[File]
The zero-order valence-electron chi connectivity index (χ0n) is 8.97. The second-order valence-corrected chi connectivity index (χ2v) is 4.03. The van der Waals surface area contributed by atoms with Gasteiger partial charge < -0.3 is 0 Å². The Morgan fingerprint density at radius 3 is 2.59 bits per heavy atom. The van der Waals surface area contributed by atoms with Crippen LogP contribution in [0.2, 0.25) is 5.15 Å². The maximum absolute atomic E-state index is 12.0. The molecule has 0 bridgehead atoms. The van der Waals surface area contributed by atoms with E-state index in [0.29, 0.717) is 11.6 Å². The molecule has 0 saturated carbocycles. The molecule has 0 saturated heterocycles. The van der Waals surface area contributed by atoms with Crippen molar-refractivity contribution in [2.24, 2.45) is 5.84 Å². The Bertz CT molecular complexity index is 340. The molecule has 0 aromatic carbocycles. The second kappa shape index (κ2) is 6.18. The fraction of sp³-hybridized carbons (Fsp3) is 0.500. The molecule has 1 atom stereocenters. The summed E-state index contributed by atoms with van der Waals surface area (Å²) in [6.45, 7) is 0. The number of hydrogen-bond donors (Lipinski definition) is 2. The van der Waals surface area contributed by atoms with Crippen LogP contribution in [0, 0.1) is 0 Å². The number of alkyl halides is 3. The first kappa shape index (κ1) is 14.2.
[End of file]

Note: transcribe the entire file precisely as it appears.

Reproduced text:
The zero-order valence-electron chi connectivity index (χ0n) is 8.97. The second-order valence-corrected chi connectivity index (χ2v) is 4.03. The van der Waals surface area contributed by atoms with Gasteiger partial charge < -0.3 is 0 Å². The Morgan fingerprint density at radius 3 is 2.59 bits per heavy atom. The van der Waals surface area contributed by atoms with Crippen LogP contribution in [0.2, 0.25) is 5.15 Å². The maximum absolute atomic E-state index is 12.0. The molecule has 0 bridgehead atoms. The van der Waals surface area contributed by atoms with E-state index in [0.29, 0.717) is 11.6 Å². The molecule has 0 saturated carbocycles. The molecule has 0 saturated heterocycles. The van der Waals surface area contributed by atoms with Crippen molar-refractivity contribution in [2.24, 2.45) is 5.84 Å². The Bertz CT molecular complexity index is 340. The molecule has 0 aromatic carbocycles. The second kappa shape index (κ2) is 6.18. The fraction of sp³-hybridized carbons (Fsp3) is 0.500. The molecule has 1 atom stereocenters. The summed E-state index contributed by atoms with van der Waals surface area (Å²) in [6.45, 7) is 0. The number of hydrogen-bond donors (Lipinski definition) is 2. The van der Waals surface area contributed by atoms with Crippen LogP contribution in [0, 0.1) is 0 Å². The number of alkyl halides is 3. The first kappa shape index (κ1) is 14.2.